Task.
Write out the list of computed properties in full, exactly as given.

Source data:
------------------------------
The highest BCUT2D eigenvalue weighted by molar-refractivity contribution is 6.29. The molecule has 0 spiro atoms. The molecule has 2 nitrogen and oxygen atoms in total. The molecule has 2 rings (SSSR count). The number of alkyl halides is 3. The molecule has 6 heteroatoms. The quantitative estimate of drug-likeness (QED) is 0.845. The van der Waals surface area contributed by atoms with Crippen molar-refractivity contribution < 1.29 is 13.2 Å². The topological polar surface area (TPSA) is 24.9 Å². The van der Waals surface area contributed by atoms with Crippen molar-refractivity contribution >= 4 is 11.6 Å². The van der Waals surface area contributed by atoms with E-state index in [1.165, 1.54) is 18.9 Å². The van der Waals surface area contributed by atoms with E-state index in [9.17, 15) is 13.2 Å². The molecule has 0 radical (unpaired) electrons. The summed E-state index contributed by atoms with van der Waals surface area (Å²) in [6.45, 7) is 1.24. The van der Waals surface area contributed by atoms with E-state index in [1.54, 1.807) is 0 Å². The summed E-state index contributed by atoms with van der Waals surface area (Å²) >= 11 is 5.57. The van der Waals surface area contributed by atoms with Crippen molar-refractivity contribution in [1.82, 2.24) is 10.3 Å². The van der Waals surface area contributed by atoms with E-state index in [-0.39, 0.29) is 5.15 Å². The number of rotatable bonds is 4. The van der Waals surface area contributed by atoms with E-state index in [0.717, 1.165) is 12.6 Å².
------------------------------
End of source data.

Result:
The highest BCUT2D eigenvalue weighted by molar-refractivity contribution is 6.29. The molecule has 0 spiro atoms. The molecule has 2 nitrogen and oxygen atoms in total. The molecule has 2 rings (SSSR count). The number of alkyl halides is 3. The molecule has 6 heteroatoms. The quantitative estimate of drug-likeness (QED) is 0.845. The van der Waals surface area contributed by atoms with Crippen molar-refractivity contribution < 1.29 is 13.2 Å². The topological polar surface area (TPSA) is 24.9 Å². The van der Waals surface area contributed by atoms with Crippen molar-refractivity contribution >= 4 is 11.6 Å². The van der Waals surface area contributed by atoms with E-state index in [1.165, 1.54) is 18.9 Å². The van der Waals surface area contributed by atoms with E-state index in [9.17, 15) is 13.2 Å². The molecule has 0 radical (unpaired) electrons. The summed E-state index contributed by atoms with van der Waals surface area (Å²) in [6.45, 7) is 1.24. The van der Waals surface area contributed by atoms with E-state index in [1.54, 1.807) is 0 Å². The summed E-state index contributed by atoms with van der Waals surface area (Å²) >= 11 is 5.57. The van der Waals surface area contributed by atoms with Crippen molar-refractivity contribution in [1.82, 2.24) is 10.3 Å². The van der Waals surface area contributed by atoms with E-state index in [-0.39, 0.29) is 5.15 Å². The number of rotatable bonds is 4. The van der Waals surface area contributed by atoms with E-state index in [0.717, 1.165) is 12.6 Å².